Black Italianità: Citizenship and Belonging in the Black Mediterranean
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Black Italianità: Citizenship and Belonging in the Black Mediterranean

Creative Commons 'BY-NC' version 4.0 license
Abstract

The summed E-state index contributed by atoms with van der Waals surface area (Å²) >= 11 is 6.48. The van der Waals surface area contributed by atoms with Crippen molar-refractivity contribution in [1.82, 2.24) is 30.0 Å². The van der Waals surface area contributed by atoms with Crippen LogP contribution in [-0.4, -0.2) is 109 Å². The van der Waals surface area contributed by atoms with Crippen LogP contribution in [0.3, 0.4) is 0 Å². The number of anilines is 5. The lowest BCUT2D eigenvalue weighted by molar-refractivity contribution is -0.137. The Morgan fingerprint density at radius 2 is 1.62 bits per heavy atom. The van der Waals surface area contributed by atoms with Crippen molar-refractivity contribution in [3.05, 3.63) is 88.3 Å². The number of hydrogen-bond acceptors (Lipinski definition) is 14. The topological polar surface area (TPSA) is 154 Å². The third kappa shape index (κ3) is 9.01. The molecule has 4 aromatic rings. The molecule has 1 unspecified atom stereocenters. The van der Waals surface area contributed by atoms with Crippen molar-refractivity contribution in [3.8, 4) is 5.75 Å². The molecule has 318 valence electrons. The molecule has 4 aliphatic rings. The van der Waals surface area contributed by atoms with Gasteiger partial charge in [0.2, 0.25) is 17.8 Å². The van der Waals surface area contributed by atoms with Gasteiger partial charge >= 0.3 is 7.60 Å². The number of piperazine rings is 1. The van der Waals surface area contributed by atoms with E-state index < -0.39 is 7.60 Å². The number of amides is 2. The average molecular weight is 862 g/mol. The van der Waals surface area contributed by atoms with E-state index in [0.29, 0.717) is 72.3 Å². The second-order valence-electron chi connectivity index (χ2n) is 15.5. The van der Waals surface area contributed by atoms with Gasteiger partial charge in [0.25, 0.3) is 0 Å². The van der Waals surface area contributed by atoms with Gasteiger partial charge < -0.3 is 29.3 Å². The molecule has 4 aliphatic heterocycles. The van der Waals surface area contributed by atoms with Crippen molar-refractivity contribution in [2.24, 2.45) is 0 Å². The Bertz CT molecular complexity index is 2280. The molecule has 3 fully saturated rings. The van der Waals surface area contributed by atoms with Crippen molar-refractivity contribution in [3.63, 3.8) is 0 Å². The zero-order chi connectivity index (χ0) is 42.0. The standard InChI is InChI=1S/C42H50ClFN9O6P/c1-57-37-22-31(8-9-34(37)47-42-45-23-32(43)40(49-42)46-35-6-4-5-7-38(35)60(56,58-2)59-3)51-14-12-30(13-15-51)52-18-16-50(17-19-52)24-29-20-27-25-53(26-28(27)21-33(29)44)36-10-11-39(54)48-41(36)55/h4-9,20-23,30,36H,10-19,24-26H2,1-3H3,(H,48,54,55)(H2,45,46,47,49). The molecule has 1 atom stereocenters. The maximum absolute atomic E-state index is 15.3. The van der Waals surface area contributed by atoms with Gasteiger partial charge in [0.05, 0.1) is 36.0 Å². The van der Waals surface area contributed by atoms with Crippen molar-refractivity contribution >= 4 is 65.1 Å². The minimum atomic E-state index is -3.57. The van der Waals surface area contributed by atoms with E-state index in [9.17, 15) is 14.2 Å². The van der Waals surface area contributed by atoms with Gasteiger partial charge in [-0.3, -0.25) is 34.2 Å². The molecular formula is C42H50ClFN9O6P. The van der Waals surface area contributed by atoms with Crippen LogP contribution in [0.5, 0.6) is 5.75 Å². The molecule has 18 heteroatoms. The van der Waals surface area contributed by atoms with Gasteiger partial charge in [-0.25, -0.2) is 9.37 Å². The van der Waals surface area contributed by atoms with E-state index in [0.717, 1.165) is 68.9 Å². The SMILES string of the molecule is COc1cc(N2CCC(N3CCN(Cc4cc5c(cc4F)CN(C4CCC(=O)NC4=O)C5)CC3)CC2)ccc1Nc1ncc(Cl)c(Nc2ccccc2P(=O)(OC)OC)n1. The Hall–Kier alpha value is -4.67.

This article discusses the fraught relationship between legal citizenship and Black belonging as depicted in the works of two Black Italian women writers. The protagonists in the short story “Salsicce” (“Sausages”) by Igiaba Scego and the novella Kkeywa: Storia di una bimba meticcia by Carla Macoggi resist multiple forms of dispossession and struggle to hold on to the autonomy of their self-identification and cultural attachments. Both Scego and Macoggi affirm the necessity to reclaim the power of self-definition, self-representation, and political agency when reckoning with the citizenship project and its inherent exclusions. Thus, these writings showcase the importance of studying the dynamic body of Black literature in Italian and offer us insight into some of the racialized, gendered, and religious negotiations of Italian sociopolitics for Black people navigating life throughout Italy and the Mediterranean.

 

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